Thursday, November 25, 2010

I Was a Teenage Closet Case

Another good bit from Alan Sinfield's Cultural Politics - Queer Reading on gay neuroscientist Simon LeVay:
The drawback is illustrated in an exchange between LeVay and his father -- who is entirely persuaded by his son's work. So how does LeVay senior see gay men now? He says he regards Simon as he would a child born with spina bifida, a hare lip, or some other developmental deficit. LeVay finds this "pretty humiliating" -- though I don't see why he should, since it is a logical consequence of his theory. Indeed, the attraction of stigmatization is depressingly apparent; people with spina bifida may well feel their civil rights are violated when they are appropriated as the awful other by LeVay, senior and junior [70].
The exchange between the LeVays comes from a documentary, Born That Way?, which I haven't been able to track down. As Sinfield says, his father's attitude is perfectly reasonable. All that you establish if you prove that homosexuality is inborn is that homosexuals are not morally responsible for our condition: you haven't begun to touch the question of its moral status. And even that is doubtful, since human beings have so often managed to pass moral judgment on inborn conditions. Dark skin, for example, like other "racial" markers, has been read as the visible mark -- the stigma -- of inner wickedness. Most adults, at least, who throw around the word "retarded" as an insult are aware that mental retardation is a congenital condition, not a moral choice, but that knowledge hasn't had any evident effect on the word's popularity among our culturally-sensitive elites. For that matter, the word "sick" itself is commonly used as a moral cussword: just imagine someone spitting it out with ripe disgust.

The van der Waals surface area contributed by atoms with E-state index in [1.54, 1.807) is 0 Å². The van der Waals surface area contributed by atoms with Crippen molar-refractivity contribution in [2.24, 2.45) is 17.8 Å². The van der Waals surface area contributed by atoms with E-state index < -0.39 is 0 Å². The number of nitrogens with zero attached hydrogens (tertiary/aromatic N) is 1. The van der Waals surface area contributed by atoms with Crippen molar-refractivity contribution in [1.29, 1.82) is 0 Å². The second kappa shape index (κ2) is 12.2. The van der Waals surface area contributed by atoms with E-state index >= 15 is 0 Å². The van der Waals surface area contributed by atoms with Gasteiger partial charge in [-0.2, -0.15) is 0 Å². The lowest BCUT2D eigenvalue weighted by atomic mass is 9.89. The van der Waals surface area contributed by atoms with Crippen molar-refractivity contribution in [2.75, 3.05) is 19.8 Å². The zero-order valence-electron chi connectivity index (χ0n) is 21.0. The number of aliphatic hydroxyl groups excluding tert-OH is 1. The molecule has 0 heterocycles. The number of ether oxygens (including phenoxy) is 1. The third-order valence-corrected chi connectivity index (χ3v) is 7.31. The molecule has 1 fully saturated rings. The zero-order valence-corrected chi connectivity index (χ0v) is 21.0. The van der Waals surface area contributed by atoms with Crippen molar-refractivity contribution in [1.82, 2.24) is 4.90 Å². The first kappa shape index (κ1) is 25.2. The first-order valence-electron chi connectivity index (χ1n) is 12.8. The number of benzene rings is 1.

LeVay, like many born-gay advocates, thinks that if homosexuality is somehow caused by the environment, if it's an acquired rather than an inborn condition, then it can be reversed by therapy. For born-gay advocates, the failure of change therapy is itself evidence, indeed proof, that homosexuality must be inborn. That doesn't follow either: psychiatry has a very poor track record in most cases. And even religious conversion is notoriously hard to undo, though it's a choice if anything is.

Also assumed is that if we can be changed, we must be changed, partly because who would reject the chance to be normal, to be spared the misery and persecution of gay life? I feel a terrible sadness when gay people talk like this. I don't feel that I'm missing out on anything by not being heterosexual, anymore than I feel I'm missing out by being an atheist. Maybe Homo-Americans don't really believe that desiring their own sex is being stuck with second-best -- which doesn't even make sense, when you think about it, since it would mean that heterosexuality was also settling for second-best. (If men are second-best, then straight women are stuck with second-best, and should turn to other women -- but wait! then they'd be lesbians, and stuck with second-best, just like straight men are, so they should turn to other men, but wait!...)

Even when I was a teenage closet case, gulled by heterosexual-supremacist propaganda, I knew that other males were what I wanted; and a crucial turning point in my coming out was the day I realized (admitted to myself?) that if I never got to touch a woman's body intimately, I wouldn't feel I'd missed anything, but if I never got to touch a man, I'd be haunted by the loss forever. The next crucial turning point was when it dawned on me that there was no reason why I shouldn't want to touch a man's body, and why I shouldn't do so if I could find a man who wanted me to touch him. The reason I'm gay is that the beauty of men takes my breath away -- not all men, but many men. Since the "science" of "sexual orientation" doesn't address that fact, which may be just as well (it's actually a mechanical theory of insertors and receptors), it's simply irrelevant.